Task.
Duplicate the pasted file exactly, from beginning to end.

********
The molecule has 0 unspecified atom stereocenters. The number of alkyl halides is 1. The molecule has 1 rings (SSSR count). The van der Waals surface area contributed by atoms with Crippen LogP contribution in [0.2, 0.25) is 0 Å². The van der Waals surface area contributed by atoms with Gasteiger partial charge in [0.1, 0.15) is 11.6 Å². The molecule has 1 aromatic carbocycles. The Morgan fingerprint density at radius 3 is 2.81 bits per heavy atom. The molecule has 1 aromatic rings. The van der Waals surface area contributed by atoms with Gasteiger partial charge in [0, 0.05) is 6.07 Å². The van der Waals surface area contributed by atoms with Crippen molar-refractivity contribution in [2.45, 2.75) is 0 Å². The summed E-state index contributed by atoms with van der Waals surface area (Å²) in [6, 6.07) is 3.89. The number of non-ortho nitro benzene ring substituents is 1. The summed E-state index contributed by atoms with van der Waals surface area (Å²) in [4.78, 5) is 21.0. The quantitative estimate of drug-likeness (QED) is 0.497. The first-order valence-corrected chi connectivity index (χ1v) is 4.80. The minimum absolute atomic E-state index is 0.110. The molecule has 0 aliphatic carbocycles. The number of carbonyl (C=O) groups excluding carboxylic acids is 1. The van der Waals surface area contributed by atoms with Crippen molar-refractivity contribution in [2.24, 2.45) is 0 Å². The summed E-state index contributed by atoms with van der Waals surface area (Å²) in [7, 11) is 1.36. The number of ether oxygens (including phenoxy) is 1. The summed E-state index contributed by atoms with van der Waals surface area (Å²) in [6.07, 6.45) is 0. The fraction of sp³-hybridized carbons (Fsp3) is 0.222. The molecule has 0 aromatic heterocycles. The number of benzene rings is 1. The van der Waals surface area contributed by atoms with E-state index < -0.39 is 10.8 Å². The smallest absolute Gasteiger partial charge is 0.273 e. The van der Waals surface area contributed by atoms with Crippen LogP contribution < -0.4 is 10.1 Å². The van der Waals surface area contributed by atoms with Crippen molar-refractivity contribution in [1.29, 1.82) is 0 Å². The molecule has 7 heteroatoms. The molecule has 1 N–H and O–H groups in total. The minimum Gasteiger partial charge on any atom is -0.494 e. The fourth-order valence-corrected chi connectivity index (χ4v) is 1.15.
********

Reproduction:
The molecule has 0 unspecified atom stereocenters. The number of alkyl halides is 1. The molecule has 1 rings (SSSR count). The van der Waals surface area contributed by atoms with Crippen LogP contribution in [0.2, 0.25) is 0 Å². The van der Waals surface area contributed by atoms with Gasteiger partial charge in [0.1, 0.15) is 11.6 Å². The molecule has 1 aromatic carbocycles. The Morgan fingerprint density at radius 3 is 2.81 bits per heavy atom. The molecule has 1 aromatic rings. The van der Waals surface area contributed by atoms with Gasteiger partial charge in [0, 0.05) is 6.07 Å². The van der Waals surface area contributed by atoms with Crippen molar-refractivity contribution in [2.45, 2.75) is 0 Å². The summed E-state index contributed by atoms with van der Waals surface area (Å²) in [6, 6.07) is 3.89. The number of non-ortho nitro benzene ring substituents is 1. The summed E-state index contributed by atoms with van der Waals surface area (Å²) in [4.78, 5) is 21.0. The quantitative estimate of drug-likeness (QED) is 0.497. The first-order valence-corrected chi connectivity index (χ1v) is 4.80. The minimum absolute atomic E-state index is 0.110. The molecule has 0 aliphatic carbocycles. The number of carbonyl (C=O) groups excluding carboxylic acids is 1. The van der Waals surface area contributed by atoms with Crippen molar-refractivity contribution in [2.24, 2.45) is 0 Å². The summed E-state index contributed by atoms with van der Waals surface area (Å²) in [7, 11) is 1.36. The number of ether oxygens (including phenoxy) is 1. The summed E-state index contributed by atoms with van der Waals surface area (Å²) in [6.07, 6.45) is 0. The fraction of sp³-hybridized carbons (Fsp3) is 0.222. The molecule has 0 aromatic heterocycles. The number of benzene rings is 1. The van der Waals surface area contributed by atoms with E-state index < -0.39 is 10.8 Å². The smallest absolute Gasteiger partial charge is 0.273 e. The van der Waals surface area contributed by atoms with Crippen LogP contribution < -0.4 is 10.1 Å². The van der Waals surface area contributed by atoms with Crippen molar-refractivity contribution in [1.29, 1.82) is 0 Å². The molecule has 7 heteroatoms. The molecule has 1 N–H and O–H groups in total. The minimum Gasteiger partial charge on any atom is -0.494 e. The fourth-order valence-corrected chi connectivity index (χ4v) is 1.15.